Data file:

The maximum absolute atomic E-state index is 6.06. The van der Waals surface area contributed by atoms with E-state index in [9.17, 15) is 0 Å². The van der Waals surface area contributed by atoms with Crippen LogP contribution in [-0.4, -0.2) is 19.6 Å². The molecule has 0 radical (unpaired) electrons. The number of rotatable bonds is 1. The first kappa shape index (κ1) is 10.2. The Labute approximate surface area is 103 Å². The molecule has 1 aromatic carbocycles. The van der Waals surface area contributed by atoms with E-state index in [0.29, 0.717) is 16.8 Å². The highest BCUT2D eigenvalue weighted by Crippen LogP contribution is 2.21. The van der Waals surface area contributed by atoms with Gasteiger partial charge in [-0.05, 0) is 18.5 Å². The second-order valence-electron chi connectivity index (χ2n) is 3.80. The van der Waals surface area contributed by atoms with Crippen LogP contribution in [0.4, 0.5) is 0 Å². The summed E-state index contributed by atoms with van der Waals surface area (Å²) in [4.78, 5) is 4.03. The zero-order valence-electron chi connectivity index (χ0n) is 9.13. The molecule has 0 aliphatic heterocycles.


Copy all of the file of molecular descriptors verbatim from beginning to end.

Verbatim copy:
The maximum absolute atomic E-state index is 6.06. The van der Waals surface area contributed by atoms with E-state index in [9.17, 15) is 0 Å². The van der Waals surface area contributed by atoms with Crippen LogP contribution in [-0.4, -0.2) is 19.6 Å². The molecule has 0 radical (unpaired) electrons. The number of rotatable bonds is 1. The first kappa shape index (κ1) is 10.2. The Labute approximate surface area is 103 Å². The molecule has 1 aromatic carbocycles. The van der Waals surface area contributed by atoms with E-state index in [0.29, 0.717) is 16.8 Å². The highest BCUT2D eigenvalue weighted by Crippen LogP contribution is 2.21. The van der Waals surface area contributed by atoms with Gasteiger partial charge in [-0.05, 0) is 18.5 Å². The second-order valence-electron chi connectivity index (χ2n) is 3.80. The van der Waals surface area contributed by atoms with Crippen LogP contribution in [0.4, 0.5) is 0 Å². The summed E-state index contributed by atoms with van der Waals surface area (Å²) in [4.78, 5) is 4.03. The zero-order valence-electron chi connectivity index (χ0n) is 9.13. The molecule has 0 aliphatic heterocycles.